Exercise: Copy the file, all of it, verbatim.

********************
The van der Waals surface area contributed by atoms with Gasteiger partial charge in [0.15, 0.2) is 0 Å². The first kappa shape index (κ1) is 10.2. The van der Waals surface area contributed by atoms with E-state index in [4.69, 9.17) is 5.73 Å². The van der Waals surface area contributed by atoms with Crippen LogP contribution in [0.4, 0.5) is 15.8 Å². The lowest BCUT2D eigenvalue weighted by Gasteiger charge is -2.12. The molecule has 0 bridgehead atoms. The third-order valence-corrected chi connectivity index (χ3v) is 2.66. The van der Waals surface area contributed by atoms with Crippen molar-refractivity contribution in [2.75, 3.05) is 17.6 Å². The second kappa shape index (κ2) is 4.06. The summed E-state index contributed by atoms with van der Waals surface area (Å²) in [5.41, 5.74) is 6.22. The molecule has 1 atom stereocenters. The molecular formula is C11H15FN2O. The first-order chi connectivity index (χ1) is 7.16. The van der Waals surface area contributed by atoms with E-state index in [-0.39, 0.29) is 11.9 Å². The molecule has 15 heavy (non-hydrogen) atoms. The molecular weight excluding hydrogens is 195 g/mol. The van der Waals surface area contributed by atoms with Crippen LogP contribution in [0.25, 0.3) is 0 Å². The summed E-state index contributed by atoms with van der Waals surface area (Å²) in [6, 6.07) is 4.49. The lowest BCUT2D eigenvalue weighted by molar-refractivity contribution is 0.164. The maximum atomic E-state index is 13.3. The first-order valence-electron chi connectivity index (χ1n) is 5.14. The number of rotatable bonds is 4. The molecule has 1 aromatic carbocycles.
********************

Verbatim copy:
The van der Waals surface area contributed by atoms with Gasteiger partial charge in [0.15, 0.2) is 0 Å². The first kappa shape index (κ1) is 10.2. The van der Waals surface area contributed by atoms with E-state index in [4.69, 9.17) is 5.73 Å². The van der Waals surface area contributed by atoms with Crippen LogP contribution in [0.4, 0.5) is 15.8 Å². The lowest BCUT2D eigenvalue weighted by Gasteiger charge is -2.12. The molecule has 0 bridgehead atoms. The third-order valence-corrected chi connectivity index (χ3v) is 2.66. The van der Waals surface area contributed by atoms with Crippen molar-refractivity contribution in [2.75, 3.05) is 17.6 Å². The second kappa shape index (κ2) is 4.06. The summed E-state index contributed by atoms with van der Waals surface area (Å²) in [5.41, 5.74) is 6.22. The molecule has 1 atom stereocenters. The molecular formula is C11H15FN2O. The first-order chi connectivity index (χ1) is 7.16. The van der Waals surface area contributed by atoms with E-state index in [-0.39, 0.29) is 11.9 Å². The molecule has 15 heavy (non-hydrogen) atoms. The molecular weight excluding hydrogens is 195 g/mol. The van der Waals surface area contributed by atoms with Crippen LogP contribution in [0.25, 0.3) is 0 Å². The summed E-state index contributed by atoms with van der Waals surface area (Å²) in [6, 6.07) is 4.49. The lowest BCUT2D eigenvalue weighted by molar-refractivity contribution is 0.164. The maximum atomic E-state index is 13.3. The first-order valence-electron chi connectivity index (χ1n) is 5.14. The number of rotatable bonds is 4. The molecule has 1 aromatic carbocycles.